The following is one of the entries from my 100 Greatest Asian Films list, which I invite you to visit on this site if you haven’t already done so. — Dennis
Samira Makhmalbaf’s stunning Takhté siah, made when she was 19, follows her achingly humane debut, The Apple (Sib, 1997), in which a real-life situation is reenacted by the very persons who very recently were actually involved in it, including two 11-year-old girls, who, locked up in their home by their parents, are released by social services into an adventure of new freedom. Both films were written by Makhmalbaf and her father, Mohsen.
The human landscape of war, in the landmine-booby trapped mountains near the Iran-Iraq border: Blackboards is about itinerant Kurdish schoolteachers searching for pupils—children as dispossessed as they—in order to ply their trade. It is a desperate, futile attempt to enforce a semblance of normalcy on an abnormal situation. Right now, survival overwhelms other considerations such as education. The would-be-again teachers are burdened by the reality they are trying to accommodate and modify; each carries his huge slate on his back—images of which recall the door-toting in “The Door,” a short film that Mohsen Makhmalbaf contributed to Ghessé hayé kish (1999).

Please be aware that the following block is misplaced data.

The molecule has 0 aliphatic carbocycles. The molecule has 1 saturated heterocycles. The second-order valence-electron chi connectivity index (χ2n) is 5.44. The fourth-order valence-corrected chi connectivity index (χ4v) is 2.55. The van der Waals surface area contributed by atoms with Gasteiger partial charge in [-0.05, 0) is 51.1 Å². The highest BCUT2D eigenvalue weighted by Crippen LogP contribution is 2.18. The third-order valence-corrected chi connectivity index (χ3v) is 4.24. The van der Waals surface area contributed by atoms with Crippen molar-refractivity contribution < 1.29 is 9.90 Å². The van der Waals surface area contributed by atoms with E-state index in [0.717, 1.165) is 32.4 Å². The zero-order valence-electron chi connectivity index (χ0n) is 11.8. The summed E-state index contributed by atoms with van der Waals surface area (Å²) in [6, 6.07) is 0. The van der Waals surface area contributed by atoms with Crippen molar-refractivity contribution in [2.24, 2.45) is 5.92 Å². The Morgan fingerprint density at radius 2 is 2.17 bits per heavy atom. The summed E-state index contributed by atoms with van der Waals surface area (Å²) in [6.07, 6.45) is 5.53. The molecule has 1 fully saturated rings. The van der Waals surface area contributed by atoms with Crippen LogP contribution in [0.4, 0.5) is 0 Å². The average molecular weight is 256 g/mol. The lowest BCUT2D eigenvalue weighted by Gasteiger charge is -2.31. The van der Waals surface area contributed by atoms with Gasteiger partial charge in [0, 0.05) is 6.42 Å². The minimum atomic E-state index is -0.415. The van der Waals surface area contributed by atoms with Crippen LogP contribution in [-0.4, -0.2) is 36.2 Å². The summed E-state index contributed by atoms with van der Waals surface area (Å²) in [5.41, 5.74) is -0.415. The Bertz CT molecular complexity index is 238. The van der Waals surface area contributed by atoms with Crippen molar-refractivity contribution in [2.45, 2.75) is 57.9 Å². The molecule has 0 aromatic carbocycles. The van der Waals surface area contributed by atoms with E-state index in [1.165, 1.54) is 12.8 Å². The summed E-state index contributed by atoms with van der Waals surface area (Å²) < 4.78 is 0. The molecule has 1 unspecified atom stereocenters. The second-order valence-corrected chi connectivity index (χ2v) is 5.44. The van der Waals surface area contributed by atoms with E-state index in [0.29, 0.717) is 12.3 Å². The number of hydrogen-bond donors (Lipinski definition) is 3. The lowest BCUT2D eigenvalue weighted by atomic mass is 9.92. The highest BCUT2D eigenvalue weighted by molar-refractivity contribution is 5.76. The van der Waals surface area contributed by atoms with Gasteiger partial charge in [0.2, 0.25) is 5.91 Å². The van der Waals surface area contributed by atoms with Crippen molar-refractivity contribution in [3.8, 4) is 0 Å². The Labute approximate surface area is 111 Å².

The film follows two of the teachers, Saïd and Reeboir, whose boards rarely get used for the intended purpose. Along the way, the children and adults they meet require other uses for the slates. One of the boards becomes a cot for carrying a dying old man, whose daughter Saïd marries, who ends up with Saïd’s board when they divorce and she crosses the border; the other is hacked apart altogether, to provide a splint for an injured child. We watch uprooted, nomadic lives.
The film’s haunting visual beauty is painfully ironic: a metaphor for all the good things in life—love; safety; comfort; food and shelter—that these refugees from inescapable conflict, amidst fire on the ground and from above, must do without.
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